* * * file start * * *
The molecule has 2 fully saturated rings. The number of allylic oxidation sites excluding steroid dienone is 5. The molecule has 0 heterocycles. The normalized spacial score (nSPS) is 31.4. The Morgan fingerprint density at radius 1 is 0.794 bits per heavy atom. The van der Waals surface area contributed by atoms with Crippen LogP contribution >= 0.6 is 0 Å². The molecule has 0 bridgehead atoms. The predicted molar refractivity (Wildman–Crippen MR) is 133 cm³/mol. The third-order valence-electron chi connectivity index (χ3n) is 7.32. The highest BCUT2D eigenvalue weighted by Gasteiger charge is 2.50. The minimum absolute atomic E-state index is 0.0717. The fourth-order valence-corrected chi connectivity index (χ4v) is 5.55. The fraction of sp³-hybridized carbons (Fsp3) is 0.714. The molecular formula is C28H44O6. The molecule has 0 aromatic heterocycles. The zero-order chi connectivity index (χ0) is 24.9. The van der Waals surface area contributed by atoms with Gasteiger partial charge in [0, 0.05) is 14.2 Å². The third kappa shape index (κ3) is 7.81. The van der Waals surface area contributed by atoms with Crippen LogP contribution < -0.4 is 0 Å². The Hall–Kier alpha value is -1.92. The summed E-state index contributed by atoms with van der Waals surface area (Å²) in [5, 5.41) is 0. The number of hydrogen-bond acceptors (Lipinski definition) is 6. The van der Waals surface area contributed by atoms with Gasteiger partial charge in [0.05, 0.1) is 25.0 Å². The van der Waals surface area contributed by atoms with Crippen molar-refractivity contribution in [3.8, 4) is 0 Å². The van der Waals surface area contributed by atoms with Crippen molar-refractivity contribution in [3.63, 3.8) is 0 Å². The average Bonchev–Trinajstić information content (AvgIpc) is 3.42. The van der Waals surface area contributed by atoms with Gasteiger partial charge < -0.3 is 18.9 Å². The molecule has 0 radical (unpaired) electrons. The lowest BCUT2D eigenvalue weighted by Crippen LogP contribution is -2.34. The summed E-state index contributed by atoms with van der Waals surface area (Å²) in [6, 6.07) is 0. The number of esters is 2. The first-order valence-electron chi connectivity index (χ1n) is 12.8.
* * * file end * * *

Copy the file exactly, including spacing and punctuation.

The molecule has 2 fully saturated rings. The number of allylic oxidation sites excluding steroid dienone is 5. The molecule has 0 heterocycles. The normalized spacial score (nSPS) is 31.4. The Morgan fingerprint density at radius 1 is 0.794 bits per heavy atom. The van der Waals surface area contributed by atoms with Crippen LogP contribution >= 0.6 is 0 Å². The molecule has 0 bridgehead atoms. The predicted molar refractivity (Wildman–Crippen MR) is 133 cm³/mol. The third-order valence-electron chi connectivity index (χ3n) is 7.32. The highest BCUT2D eigenvalue weighted by Gasteiger charge is 2.50. The minimum absolute atomic E-state index is 0.0717. The fourth-order valence-corrected chi connectivity index (χ4v) is 5.55. The fraction of sp³-hybridized carbons (Fsp3) is 0.714. The molecular formula is C28H44O6. The molecule has 0 aromatic heterocycles. The zero-order chi connectivity index (χ0) is 24.9. The van der Waals surface area contributed by atoms with Gasteiger partial charge in [0, 0.05) is 14.2 Å². The third kappa shape index (κ3) is 7.81. The van der Waals surface area contributed by atoms with Crippen LogP contribution < -0.4 is 0 Å². The Hall–Kier alpha value is -1.92. The summed E-state index contributed by atoms with van der Waals surface area (Å²) in [5, 5.41) is 0. The number of hydrogen-bond acceptors (Lipinski definition) is 6. The van der Waals surface area contributed by atoms with Gasteiger partial charge in [0.05, 0.1) is 25.0 Å². The van der Waals surface area contributed by atoms with Crippen molar-refractivity contribution in [3.8, 4) is 0 Å². The van der Waals surface area contributed by atoms with Crippen molar-refractivity contribution in [3.63, 3.8) is 0 Å². The average Bonchev–Trinajstić information content (AvgIpc) is 3.42. The van der Waals surface area contributed by atoms with Gasteiger partial charge < -0.3 is 18.9 Å². The molecule has 0 radical (unpaired) electrons. The lowest BCUT2D eigenvalue weighted by Crippen LogP contribution is -2.34. The summed E-state index contributed by atoms with van der Waals surface area (Å²) in [6, 6.07) is 0. The number of esters is 2. The first-order valence-electron chi connectivity index (χ1n) is 12.8.